Debt Collections and a Seedy Side

dump the debt

dump the debt (Photo credit: Friends of the Earth International)

I have been blogging against debt collections abuses ever since I started blogging as a legal content writer over 3 years ago. Strangely enough, I am not against debt collections are debt collectors. After all, my brother is a debt collector. What I am against is the abuses in debt collections and of debt collectors. I think my brother is also.

The largest group of debt collections abuses come from junk debt buyers. In my opinion, the whole system is set up for abuse. Lenders, who have already tried to collect their debts over a period of time and failed, write the debts off as losses on their income taxes. Then, they sell their debts to third and sometimes fourth parties for just pennies on the dollar.

I suppose creditor’s thinking is to maximize their efforts on recovery of lost money. What penalties and fees they have already collected on the debt, what money they realized in taxing savings by their write offs, and what money they get in selling the debts is all added up to maximize their losses. Good business, but it also has a seedy side.

Large creditors like credit card companies write off millions of dollars of bad debt each year. Technically, the creditors are suppose to subtract the sell price, the penalties charged, and the fees levied from the write off price that they charge off for tax purposes. That is because they get business tax write offs for each category, and to not do so might be considered double dipping by the IRS. I can’t help but wonder how many of these creditors just turn in a lump sum still owed in their write off claims without deducting these two very important amounts from their total claims.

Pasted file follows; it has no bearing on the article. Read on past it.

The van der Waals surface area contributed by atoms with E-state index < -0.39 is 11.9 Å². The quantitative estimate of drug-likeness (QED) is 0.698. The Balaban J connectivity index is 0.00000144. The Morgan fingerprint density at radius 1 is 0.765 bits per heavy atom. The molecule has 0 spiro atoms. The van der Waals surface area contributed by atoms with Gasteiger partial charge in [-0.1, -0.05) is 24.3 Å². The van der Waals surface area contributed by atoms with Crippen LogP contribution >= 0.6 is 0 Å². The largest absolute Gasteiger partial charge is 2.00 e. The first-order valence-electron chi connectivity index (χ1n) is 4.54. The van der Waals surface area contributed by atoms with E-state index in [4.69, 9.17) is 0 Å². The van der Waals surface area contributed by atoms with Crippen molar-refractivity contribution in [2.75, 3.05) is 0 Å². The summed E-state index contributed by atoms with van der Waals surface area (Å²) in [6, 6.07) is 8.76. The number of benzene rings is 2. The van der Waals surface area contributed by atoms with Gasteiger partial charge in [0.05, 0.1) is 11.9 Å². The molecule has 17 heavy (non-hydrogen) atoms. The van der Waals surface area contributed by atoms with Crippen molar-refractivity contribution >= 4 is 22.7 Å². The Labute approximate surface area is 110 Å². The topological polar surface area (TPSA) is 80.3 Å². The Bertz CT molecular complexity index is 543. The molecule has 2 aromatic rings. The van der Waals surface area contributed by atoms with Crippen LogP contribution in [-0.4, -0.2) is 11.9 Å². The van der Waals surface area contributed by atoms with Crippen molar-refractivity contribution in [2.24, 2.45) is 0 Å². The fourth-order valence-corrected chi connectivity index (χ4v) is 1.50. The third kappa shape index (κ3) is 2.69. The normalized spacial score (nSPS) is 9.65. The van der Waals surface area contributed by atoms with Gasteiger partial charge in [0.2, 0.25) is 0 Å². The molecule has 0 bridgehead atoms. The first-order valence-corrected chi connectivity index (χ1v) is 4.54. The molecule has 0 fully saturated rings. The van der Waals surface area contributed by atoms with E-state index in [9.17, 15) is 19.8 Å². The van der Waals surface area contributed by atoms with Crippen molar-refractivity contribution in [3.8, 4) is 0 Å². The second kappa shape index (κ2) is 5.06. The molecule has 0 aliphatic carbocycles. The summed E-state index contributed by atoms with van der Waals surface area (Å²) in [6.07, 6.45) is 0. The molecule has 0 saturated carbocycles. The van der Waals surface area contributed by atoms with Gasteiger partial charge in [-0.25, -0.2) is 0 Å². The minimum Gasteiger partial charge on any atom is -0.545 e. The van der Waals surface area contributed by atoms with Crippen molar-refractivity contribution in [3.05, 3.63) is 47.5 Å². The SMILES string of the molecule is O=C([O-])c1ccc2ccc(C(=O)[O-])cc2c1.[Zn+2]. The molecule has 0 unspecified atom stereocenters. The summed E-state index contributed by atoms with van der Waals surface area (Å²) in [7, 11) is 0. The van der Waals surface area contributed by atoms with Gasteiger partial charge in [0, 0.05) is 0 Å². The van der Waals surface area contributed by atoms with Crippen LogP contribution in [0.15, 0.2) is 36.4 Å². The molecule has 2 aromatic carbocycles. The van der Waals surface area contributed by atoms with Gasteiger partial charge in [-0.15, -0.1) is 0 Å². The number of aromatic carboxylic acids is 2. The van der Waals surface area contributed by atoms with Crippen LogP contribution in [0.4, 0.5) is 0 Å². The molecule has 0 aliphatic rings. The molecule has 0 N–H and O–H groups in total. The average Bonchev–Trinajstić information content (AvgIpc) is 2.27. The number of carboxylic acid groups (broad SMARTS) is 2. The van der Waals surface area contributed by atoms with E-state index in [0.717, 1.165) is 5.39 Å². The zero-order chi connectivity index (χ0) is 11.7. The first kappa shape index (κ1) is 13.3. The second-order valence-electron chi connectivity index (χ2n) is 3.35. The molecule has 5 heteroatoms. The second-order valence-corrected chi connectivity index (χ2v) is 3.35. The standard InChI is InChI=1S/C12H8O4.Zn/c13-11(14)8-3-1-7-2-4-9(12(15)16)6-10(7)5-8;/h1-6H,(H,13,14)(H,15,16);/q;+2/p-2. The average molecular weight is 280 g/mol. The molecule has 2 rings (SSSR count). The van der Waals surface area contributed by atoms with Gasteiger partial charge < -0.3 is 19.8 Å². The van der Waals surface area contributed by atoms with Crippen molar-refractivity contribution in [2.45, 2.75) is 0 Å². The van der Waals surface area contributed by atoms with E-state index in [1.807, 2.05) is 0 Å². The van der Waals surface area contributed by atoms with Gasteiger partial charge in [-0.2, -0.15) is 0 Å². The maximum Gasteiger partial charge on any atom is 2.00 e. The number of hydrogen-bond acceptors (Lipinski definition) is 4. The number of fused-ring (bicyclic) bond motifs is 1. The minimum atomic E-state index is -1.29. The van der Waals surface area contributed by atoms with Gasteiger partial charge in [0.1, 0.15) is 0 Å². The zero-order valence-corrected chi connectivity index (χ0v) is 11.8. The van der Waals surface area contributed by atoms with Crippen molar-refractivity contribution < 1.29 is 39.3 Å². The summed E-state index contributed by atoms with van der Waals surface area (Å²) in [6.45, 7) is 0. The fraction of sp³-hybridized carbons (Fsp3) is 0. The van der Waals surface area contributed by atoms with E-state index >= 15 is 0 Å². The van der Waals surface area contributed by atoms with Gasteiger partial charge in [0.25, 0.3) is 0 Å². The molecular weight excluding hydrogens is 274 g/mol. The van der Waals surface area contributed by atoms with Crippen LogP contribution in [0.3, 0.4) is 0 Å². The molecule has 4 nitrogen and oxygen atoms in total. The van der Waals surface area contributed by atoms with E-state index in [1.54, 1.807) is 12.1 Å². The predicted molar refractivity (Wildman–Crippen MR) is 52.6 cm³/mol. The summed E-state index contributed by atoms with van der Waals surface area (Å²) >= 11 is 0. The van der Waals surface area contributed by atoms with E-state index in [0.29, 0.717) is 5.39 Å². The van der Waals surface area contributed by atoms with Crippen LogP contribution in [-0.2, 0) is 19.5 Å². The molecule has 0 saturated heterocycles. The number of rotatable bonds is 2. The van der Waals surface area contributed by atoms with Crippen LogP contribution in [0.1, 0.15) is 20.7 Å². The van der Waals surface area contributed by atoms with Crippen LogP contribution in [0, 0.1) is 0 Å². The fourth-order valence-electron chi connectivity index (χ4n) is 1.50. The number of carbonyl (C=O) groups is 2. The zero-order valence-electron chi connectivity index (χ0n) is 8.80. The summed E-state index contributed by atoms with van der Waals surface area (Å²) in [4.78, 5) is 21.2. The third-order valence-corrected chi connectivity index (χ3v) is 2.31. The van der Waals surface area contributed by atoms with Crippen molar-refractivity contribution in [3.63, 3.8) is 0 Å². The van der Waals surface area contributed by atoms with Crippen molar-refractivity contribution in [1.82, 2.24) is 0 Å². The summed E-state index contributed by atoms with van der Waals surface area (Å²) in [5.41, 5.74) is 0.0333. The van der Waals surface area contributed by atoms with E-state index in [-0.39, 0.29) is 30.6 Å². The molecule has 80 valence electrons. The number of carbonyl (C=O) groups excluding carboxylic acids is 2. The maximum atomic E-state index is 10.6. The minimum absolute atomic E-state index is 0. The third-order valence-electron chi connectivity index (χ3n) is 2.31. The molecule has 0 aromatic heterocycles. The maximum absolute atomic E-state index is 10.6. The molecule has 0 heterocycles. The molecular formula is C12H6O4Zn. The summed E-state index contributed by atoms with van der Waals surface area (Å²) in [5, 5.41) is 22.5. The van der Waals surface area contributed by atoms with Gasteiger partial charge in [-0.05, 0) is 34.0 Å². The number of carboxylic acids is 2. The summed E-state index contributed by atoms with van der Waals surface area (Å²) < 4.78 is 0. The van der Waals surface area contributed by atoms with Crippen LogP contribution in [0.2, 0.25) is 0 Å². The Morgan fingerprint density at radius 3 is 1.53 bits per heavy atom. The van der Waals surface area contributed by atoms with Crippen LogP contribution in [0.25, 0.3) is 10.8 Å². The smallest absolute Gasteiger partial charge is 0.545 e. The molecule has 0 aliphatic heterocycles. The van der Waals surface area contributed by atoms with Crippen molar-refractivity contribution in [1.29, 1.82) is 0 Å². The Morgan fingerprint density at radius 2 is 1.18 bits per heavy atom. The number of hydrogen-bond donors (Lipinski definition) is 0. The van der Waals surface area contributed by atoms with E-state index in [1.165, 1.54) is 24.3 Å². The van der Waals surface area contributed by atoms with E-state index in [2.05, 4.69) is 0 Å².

Too, as chronicled in the Columbia Journalism Review on April 3, 2012, creditors who specialize in credit card accounts rarely support the amounts of debt they sell to third parties, often providing no records or documents of such when sold. This fact prompted one lawyer who makes his living defending debtors having been falsely accused of owing some of these debts to say, “In every single case I have involving a debt buyer, they refuse to produce a forward flow agreement. When push comes to shove, the case disappears.”

In defense of many of the large creditors who practice this type of behavior, they often sell their portfolio of debts to the junk debt buyers by disclaiming that they “would initially provide no records to support the amounts it said are owed and might be unable to produce them. Some of the amounts are approximate or have already been paid.”

This fact doesn’t stop the junk debt buyers from going right on and trying to collect on the portfolio of debtors including the ones that might have already been paid. Since there is no record left of the transactions, the debtors can often be left at the mercies of relentless junk debt collections agents who cant testify with uncanny assurances that you still owe the debt, and they can do it often.

That is the seedy side of debt collections. The good news is that there are laws in place to stop the abuses. You need to legally avail yourself to help prevent the abuses of debt collections.

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